New York Times report says Kraken’s CEO began culture war
Kraken CEO released a 31-page document that outlines the "libertarian philosophical values" of the company, telling those who disagree to quit the company.
According to the report, the CEO of one of the biggest crypto exchanges in the US has spoken against the idea of people identifying with a pronoun, claiming if the same can not happen with race, it shouldn’t apply to gender.
In addition, he questioned who should be able to use the N-word while also making some denigrating comments about women’s intelligence.
Some employees claim these “hurtful” comments create a hostile workplace and affect their mental health. But many are afraid of speaking out for fear of retaliation which isn’t new at the company.
Kraken’s philosophical values
The culture wars at the company reached a crescendo this month after the CEO released a 31-page document outlining the “libertarian philosophical values” of the company.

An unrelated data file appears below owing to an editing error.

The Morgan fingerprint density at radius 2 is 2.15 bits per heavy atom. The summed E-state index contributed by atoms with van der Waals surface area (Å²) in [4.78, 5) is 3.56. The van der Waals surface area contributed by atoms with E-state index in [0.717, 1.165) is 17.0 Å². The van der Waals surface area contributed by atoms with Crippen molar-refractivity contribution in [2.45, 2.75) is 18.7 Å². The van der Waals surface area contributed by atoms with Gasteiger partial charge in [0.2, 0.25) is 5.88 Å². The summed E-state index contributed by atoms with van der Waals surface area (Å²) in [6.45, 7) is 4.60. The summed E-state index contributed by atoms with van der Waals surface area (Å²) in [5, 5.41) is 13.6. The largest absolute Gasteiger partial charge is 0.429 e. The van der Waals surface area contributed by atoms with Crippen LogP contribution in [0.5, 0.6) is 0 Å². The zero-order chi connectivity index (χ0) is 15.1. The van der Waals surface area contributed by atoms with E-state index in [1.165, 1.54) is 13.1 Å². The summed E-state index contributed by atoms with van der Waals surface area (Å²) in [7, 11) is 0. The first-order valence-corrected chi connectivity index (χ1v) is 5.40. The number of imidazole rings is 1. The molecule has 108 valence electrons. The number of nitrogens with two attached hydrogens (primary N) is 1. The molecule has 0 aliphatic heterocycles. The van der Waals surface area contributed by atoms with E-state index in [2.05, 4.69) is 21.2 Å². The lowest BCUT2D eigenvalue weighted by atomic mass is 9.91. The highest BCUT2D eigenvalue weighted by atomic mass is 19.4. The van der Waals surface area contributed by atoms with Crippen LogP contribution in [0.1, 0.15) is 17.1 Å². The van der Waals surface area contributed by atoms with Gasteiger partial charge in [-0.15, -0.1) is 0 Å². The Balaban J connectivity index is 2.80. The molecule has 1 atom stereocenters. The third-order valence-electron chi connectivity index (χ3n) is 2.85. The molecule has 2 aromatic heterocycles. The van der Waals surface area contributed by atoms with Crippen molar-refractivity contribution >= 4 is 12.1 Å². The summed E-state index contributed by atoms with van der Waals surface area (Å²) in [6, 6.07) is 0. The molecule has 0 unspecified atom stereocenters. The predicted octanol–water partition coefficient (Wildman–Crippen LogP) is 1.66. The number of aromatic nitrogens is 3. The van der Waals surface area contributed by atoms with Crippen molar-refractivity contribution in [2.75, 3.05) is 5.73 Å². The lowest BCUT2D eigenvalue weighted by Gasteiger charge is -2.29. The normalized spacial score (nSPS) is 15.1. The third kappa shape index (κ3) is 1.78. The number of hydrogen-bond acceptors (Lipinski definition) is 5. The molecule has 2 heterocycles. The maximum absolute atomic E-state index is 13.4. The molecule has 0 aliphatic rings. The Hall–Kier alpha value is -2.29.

After sending the document, he informed employees during a meeting that he did not believe in anyone choosing their pronouns.
He ended the meeting by giving anyone who disagreed the chance to quit. They would even have the option of getting four months’ pay as long as they agree never to work at the company again.
While most of this information has been from New York Times investigation, the company has publicly released an edited version of the document.
Powell defends himself on Twitter
Jesse Powell had preempted this New York Times report when he revealed that about 20 of its over 3200 staff globally disagreed with the culture, and 60% have been at the company for less than six months.
He mentioned that this happened due to the fast pace of hiring at the company during the crypto boom, leading them to have some talented people who are a bad fit for Kraken’s culture.
Powell described the controversial issues as “first world problems” standing in the way of helping billions of people.
Additionally, he addressed the issue of silencing employees by claiming that he initially entertained debate due to his open-mindedness.
“I’m way more studied on the policy topics, people get triggered by everything and can’t conform to basic rules of honest debate. Back to dictatorship.”